Hans Christian Andersen Meets British Pantomime

The Fremont Players brings to the stage a lively rendition of Hans Christian Andersen’s The Emperor’s New Clothes, but with several key differences: the main character is an Empress instead of an Emperor, the tale is set in a modernized world of fashion shows and brand collaborations, and the folktale is now in the form of interactive theatre. British Panto, otherwise known as Pantomime, is a genre of musical theater paired with comedy that is catered to a juvenile audience yet also attempts to satisfy adults with hidden innuendos and other sorts of adult humor. It’s usually based on a classic fairy tale and is characterized by loud and colorful characters, gender-crossing actors and talking animals. The best part is probably the ability to interact with the cast, by singing alongside them, screaming “look behind you”, contradicting the characters and even booing at the villain.

Hans Christian Andersen is well known for his fairy tales, such as The Little Mermaid, The Princess and the Pea, The Ugly Duckling and The Little Match Girl. Amongst his most famous stories is the Emperor’s New Clothes, which is about a conceited emperor who prioritizes his fashion over his people and his empire’s needs. Because of this, he gets fooled by two swindlers into purchasing the highest quality clothes that can only be seen by intelligent and competent men. The clothes are nonexistent, but the emperor doesn’t want to admit that he can’t see them as it would mean that he’s stupid or unfit for office. The tale serves to warn children against pretentiousness and having a sense of pride that hinders honesty.

In The Fremont Player’s version, The Empress’ New Clothes, only those who are “fashionable, smart and loyal” can see the clothes, as the play focuses more on the fashion aspect and even makes the capital into a fashion magnate. The plot, other than the classic Andersen tale, is about an upcoming fashion summit that will reestablish the kingdom as a fashion icon and secure trade and an alliance with Gucci.

It’s a little bit tricky, however, to make the Empress’ reckless spending believable while still making her a likable character, which is something this play attempts. Andersen’s story works because it’s a simplified tale that relies on an extremely superficial emperor with no redeemable qualities. It doesn’t go into details of politics or philosophies, instead, it’s straightforward and makes its message quite clear. When trying to make the story more representative of modern politics, it’s hard to believe that anyone would be willing to spend their entire empire’s wealth for one fashion summit, no matter how successful it will be. This, of course, probably goes over the children’s heads but it does make a classic tale a bit less enjoyable for an adult.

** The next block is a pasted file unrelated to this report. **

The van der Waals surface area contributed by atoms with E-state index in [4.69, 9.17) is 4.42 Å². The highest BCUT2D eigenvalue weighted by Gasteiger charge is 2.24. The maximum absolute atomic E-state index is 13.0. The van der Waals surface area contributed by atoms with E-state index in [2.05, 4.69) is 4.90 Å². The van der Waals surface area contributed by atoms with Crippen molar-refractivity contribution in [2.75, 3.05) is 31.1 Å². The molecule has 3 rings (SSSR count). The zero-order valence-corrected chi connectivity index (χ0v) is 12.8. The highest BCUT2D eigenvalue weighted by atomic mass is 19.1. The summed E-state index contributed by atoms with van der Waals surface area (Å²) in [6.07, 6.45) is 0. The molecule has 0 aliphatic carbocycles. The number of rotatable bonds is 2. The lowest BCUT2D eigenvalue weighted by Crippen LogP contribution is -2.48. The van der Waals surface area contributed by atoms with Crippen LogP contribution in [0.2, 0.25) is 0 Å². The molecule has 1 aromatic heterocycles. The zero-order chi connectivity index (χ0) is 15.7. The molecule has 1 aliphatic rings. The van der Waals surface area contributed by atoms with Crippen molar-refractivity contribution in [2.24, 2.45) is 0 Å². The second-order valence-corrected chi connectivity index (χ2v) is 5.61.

Additionally, it seems some of the cast members were having a rough day, as they stumbled over their lines and delivered a lackluster performance, even with their spirited costumes and dialogue. Sometimes, rushed dialogue also made it hard for the audience to properly respond to their cues. Two noteworthy exceptions to this were Marilyn and Myron Sizer, the two sheep paparazzi – obviously referred to as baaparazzis –, who brought energy and humor into their performances and made the loudest bleating sounds. Truly, they were refreshing and committed to their characters.

One of the highlights of the Pantomime was definitely the Fremont Philharmonic Orchestra, with a clarinet, saxophone, euphonium, tuba, guitar and drums that were delightful to hear and kept the energy high and lively. I was pleasantly impressed by their skill and joyfulness.

Despite it not being the most believable show for adults, the children present were clearly enjoying the whole experience, sitting up front and standing up in excitement when prompted to interact. It is a good theatre genre to let your kids explore as a way to immerse themselves in a type of storytelling that gives them a voice and a space to scream, have fun, use their imagination and learn valuable lessons about life. The music and the Andersen charm do make this an enjoyable experience to share with kids and to dive back into your own inner child.

The Empress’ New Clothes | The Fremont Players, at the Sunset Hill Community Club | December 17-18 and January 7-8. Shows at 1:00 and 4:30 pm.

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